Kary L. MossExecutive director, ACLU of MichiganDetroit

Interpreting the 2nd Amendment

Re "Gun control under fire," editorial, July 30

Although gun violence is a deplorable aspect of our society, a narrow reading of the 2nd Amendment that would allow gun bans would not prevent even a fraction of the crime or injuries caused by guns, despite assertions to that effect in your editorial. For the clearest evidence to the contrary, simply take a look at the effectiveness of the law at issue: Gun crime is no less a danger in Washington now than it was before the law. This should not surprise anyone. Criminals who would be willing to use guns to commit crimes would pay just as little respect to laws about gun ownership as they do to the other laws they break.

Richard SchwartzEncino

Your editorial endorsing the collective interpretation of the 2nd Amendment appears to be sound, because the word "people" is not plural for "person" but refers to a collective body of persons. The authors of the Bill of Rights understood this syntactic distinction because they used "persons" in the 4th Amendment when referring to individual citizens. But the 2nd Amendment does not limit how the "people" may keep and bear arms, just as the 1st Amendment does not limit "the right of the people peaceably to assemble." Advocating the collective interpretation to limit gun ownership means the same argument could be made to limit peaceable assembly to organized groups sanctioned by the state. I would not own a gun now, but I would like access to remain open to my fellow "persons" and me, should the government ever become tyrannical. We pay a price in public safety for our gun rights, but perhaps our legal ability to arm ourselves quickly is what has helped us to remain "free" thus far.

Kathy HartyArcadia

It's hardly a radical interpretation of the 2nd Amendment to strike down the District of Columbia's draconian gun laws when more than 40 states have adopted shall-issue or may-issue concealed weapons permits, which give nonfelons and mentally healthy individuals the right to protect family or property. It is intellectually dishonest to state that the dominant interpretation of "people" is collective. If The Times doesn't like guns, why doesn't it advocate amending the Constitution? There are clear procedures to do just that.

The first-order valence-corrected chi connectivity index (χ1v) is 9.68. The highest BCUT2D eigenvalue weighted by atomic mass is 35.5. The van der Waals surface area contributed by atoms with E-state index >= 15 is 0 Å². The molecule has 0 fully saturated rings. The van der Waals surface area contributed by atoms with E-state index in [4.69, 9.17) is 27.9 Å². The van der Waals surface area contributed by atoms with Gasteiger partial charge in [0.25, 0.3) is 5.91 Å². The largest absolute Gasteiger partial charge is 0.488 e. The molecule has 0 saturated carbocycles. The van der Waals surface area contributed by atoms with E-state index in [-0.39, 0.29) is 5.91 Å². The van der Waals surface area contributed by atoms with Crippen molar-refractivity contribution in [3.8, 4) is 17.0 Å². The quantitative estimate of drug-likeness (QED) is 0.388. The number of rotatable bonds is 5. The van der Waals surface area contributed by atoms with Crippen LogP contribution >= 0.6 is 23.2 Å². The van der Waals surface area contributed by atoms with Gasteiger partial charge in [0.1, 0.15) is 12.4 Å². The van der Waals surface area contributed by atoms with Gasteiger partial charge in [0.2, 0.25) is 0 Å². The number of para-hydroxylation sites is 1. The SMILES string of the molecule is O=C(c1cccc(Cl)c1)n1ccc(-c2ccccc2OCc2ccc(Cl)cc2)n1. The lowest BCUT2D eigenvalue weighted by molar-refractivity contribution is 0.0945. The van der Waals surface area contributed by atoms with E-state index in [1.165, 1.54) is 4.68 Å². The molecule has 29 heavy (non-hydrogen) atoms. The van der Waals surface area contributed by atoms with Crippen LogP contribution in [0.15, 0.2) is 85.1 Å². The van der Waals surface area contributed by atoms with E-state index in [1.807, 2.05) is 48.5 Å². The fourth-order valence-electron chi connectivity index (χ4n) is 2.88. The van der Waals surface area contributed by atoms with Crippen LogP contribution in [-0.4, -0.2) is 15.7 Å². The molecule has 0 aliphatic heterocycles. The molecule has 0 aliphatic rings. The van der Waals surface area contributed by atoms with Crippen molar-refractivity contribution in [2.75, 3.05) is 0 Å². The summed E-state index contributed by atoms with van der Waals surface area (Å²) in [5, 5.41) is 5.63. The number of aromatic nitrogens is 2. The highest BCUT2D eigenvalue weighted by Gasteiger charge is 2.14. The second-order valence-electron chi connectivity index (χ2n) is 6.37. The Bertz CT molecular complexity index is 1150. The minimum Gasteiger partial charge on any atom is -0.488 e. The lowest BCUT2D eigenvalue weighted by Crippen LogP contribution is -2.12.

Michael C. RostAltadena

Words of warning

Re "Don't count out Malthus," Opinion, July 30

I suspect Niall Ferguson's well-reasoned commentary regarding the Earth's ultimate inability to sustain unrestrained population growth will, as usual, be ignored. Our religious leaders and politicians regard population growth as natural, inevitable and exempt from interference. That attitude, along with our free market economy that depends on expanding markets, make any political steps toward reducing population growth inconceivable.

Ralph G. FisherSanta Barbara

It is true that demographer and economist Thomas Malthus, barring interplanetary travel or an agricultural revolution, ultimately will be right. To argue, however, that the population predictions of 2050 are undeniably beyond the threshold of sustainability is foolish. Ferguson recommends re-reading Malthus, but perhaps he would do well to read Ester Boserup, who postulates that it is population that determines agricultural production and not vice versa. It is curious that, despite repeatedly faulty presage, from the Club of Rome's forecast of mass famine by the 21st century to the myriad journalists and intellectuals who claim expertise in matters of sustainable development today, a great level of negativity persists. The next generation of mankind is far more innovative than the current, aging generation may believe, a motif that has been repeated throughout history.